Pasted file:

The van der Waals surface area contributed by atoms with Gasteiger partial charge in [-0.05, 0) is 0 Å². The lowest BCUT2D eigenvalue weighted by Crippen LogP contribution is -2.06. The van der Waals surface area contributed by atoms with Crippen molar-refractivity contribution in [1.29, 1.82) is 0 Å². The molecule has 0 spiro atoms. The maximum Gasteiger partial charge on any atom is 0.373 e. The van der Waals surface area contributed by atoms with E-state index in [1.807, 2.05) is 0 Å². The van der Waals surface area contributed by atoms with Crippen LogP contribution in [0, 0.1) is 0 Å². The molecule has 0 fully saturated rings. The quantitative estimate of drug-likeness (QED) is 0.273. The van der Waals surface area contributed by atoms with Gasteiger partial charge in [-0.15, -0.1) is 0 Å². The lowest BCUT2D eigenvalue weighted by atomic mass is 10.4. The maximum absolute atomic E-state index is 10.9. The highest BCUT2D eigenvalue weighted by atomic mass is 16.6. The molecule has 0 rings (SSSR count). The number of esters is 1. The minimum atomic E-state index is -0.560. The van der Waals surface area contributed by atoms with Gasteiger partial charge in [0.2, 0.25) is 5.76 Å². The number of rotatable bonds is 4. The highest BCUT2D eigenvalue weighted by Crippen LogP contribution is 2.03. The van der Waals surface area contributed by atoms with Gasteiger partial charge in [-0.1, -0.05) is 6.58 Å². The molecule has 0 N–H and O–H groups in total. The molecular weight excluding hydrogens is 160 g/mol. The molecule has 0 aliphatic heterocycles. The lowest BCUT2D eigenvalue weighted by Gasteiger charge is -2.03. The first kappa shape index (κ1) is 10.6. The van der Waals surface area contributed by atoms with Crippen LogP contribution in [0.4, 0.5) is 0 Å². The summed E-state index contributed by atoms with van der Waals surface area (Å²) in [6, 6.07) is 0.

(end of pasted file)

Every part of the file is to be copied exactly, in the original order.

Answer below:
The van der Waals surface area contributed by atoms with Gasteiger partial charge in [-0.05, 0) is 0 Å². The lowest BCUT2D eigenvalue weighted by Crippen LogP contribution is -2.06. The van der Waals surface area contributed by atoms with Crippen molar-refractivity contribution in [1.29, 1.82) is 0 Å². The molecule has 0 spiro atoms. The maximum Gasteiger partial charge on any atom is 0.373 e. The van der Waals surface area contributed by atoms with E-state index in [1.807, 2.05) is 0 Å². The van der Waals surface area contributed by atoms with Crippen LogP contribution in [0, 0.1) is 0 Å². The molecule has 0 fully saturated rings. The quantitative estimate of drug-likeness (QED) is 0.273. The van der Waals surface area contributed by atoms with Gasteiger partial charge in [-0.15, -0.1) is 0 Å². The lowest BCUT2D eigenvalue weighted by atomic mass is 10.4. The maximum absolute atomic E-state index is 10.9. The highest BCUT2D eigenvalue weighted by atomic mass is 16.6. The molecule has 0 rings (SSSR count). The number of esters is 1. The minimum atomic E-state index is -0.560. The van der Waals surface area contributed by atoms with Gasteiger partial charge in [0.2, 0.25) is 5.76 Å². The number of rotatable bonds is 4. The highest BCUT2D eigenvalue weighted by Crippen LogP contribution is 2.03. The van der Waals surface area contributed by atoms with Gasteiger partial charge in [-0.1, -0.05) is 6.58 Å². The molecule has 0 N–H and O–H groups in total. The molecular weight excluding hydrogens is 160 g/mol. The molecule has 0 aliphatic heterocycles. The lowest BCUT2D eigenvalue weighted by Gasteiger charge is -2.03. The first kappa shape index (κ1) is 10.6. The van der Waals surface area contributed by atoms with Crippen LogP contribution in [0.4, 0.5) is 0 Å². The summed E-state index contributed by atoms with van der Waals surface area (Å²) in [6, 6.07) is 0.